What mental images reveal about religious lexemes in Yoruba and English in Nigerian churches
Folorunso Odidi (Obafemi Awolowo University, Ile-Ife, Nigeria / University of Bayreuth)
In this paper, I elicit and describe the role of language and cognitive structures in the process of syncretism of the Christian churches in Nigeria. The use of indigenous language, in this case Yoruba, and English in the parishes of the so-called African Independent Churches (AIC) and the new Pentecostal (charismatic) churches reveals that rather than endangering, the strategic use of language enhances the vitality of the indigenous language. Using the methodology of cognitive linguistics, that is, cognitive-semantic approach to language based on prototype theory and its method, the paper unveils the conceptual structures of religious terms.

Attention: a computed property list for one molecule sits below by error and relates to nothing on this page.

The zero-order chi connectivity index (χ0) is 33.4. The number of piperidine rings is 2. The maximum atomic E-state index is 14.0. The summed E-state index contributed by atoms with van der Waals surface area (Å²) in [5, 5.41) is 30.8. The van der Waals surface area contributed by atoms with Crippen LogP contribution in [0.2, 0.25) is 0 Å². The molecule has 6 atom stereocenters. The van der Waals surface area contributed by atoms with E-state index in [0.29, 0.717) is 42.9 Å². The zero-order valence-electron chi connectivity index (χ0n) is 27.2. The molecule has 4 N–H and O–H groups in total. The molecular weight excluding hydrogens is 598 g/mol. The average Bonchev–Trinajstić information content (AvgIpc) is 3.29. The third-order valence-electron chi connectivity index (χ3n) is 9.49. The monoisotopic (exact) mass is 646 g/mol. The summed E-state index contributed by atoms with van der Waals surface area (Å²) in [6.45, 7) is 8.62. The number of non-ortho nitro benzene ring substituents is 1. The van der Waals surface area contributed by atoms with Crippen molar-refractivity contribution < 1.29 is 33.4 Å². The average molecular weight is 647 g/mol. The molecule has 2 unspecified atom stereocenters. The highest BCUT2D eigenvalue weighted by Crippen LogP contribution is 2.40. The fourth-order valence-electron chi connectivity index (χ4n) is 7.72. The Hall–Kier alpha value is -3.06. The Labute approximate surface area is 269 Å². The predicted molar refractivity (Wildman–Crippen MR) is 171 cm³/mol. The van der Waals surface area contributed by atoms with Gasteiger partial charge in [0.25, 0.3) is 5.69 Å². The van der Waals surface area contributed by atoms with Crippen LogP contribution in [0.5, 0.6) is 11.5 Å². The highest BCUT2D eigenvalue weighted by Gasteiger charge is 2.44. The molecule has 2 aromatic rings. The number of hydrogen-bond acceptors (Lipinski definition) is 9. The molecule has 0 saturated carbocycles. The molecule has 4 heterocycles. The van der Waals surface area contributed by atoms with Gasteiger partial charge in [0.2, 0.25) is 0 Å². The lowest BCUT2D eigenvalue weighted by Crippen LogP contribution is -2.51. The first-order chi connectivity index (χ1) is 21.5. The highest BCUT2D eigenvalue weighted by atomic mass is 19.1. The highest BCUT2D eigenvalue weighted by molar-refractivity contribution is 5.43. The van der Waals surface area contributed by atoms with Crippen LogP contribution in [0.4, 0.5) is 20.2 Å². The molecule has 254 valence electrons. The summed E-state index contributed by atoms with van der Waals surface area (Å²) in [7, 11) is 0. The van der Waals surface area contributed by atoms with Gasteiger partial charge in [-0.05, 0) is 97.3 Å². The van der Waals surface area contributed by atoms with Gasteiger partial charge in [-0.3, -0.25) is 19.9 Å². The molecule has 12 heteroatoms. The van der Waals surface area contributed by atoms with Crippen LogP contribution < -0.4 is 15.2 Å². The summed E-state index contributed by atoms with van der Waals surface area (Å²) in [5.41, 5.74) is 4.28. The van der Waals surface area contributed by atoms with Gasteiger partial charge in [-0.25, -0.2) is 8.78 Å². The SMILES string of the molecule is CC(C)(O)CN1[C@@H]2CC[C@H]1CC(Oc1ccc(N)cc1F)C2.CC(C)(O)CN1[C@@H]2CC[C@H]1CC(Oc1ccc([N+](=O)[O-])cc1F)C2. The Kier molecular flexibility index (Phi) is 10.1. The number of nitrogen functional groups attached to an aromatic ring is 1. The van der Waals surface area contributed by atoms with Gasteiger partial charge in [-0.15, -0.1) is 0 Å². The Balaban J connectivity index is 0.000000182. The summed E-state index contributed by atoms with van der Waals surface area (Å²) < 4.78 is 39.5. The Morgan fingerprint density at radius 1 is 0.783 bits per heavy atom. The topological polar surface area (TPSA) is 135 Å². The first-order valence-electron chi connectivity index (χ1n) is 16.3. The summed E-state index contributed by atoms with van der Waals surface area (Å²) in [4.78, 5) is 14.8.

I conducted research with four groups: two from a Yoruba and from an English-speaking parish of an AIC (Cherubim & Seraphim), and two from a Yoruba and from an English-speaking parish of a Pentecostal Church (Redeemed Christian church of God). With regard to the religious lexeme ebo, whose English equivalent is sacrifice, our results show conceptual differences between the different parishes within one church, these differences point to the role, which the choice of language plays. In addition, the analysis of concept carried out here, in which African (Yoruba) and Christian (English) traditions are combined, shows the intricate intermingling of linguistic and extra-linguistic factors, again underscoring the importance of language, a factor neglected by most cognitive theories of religion.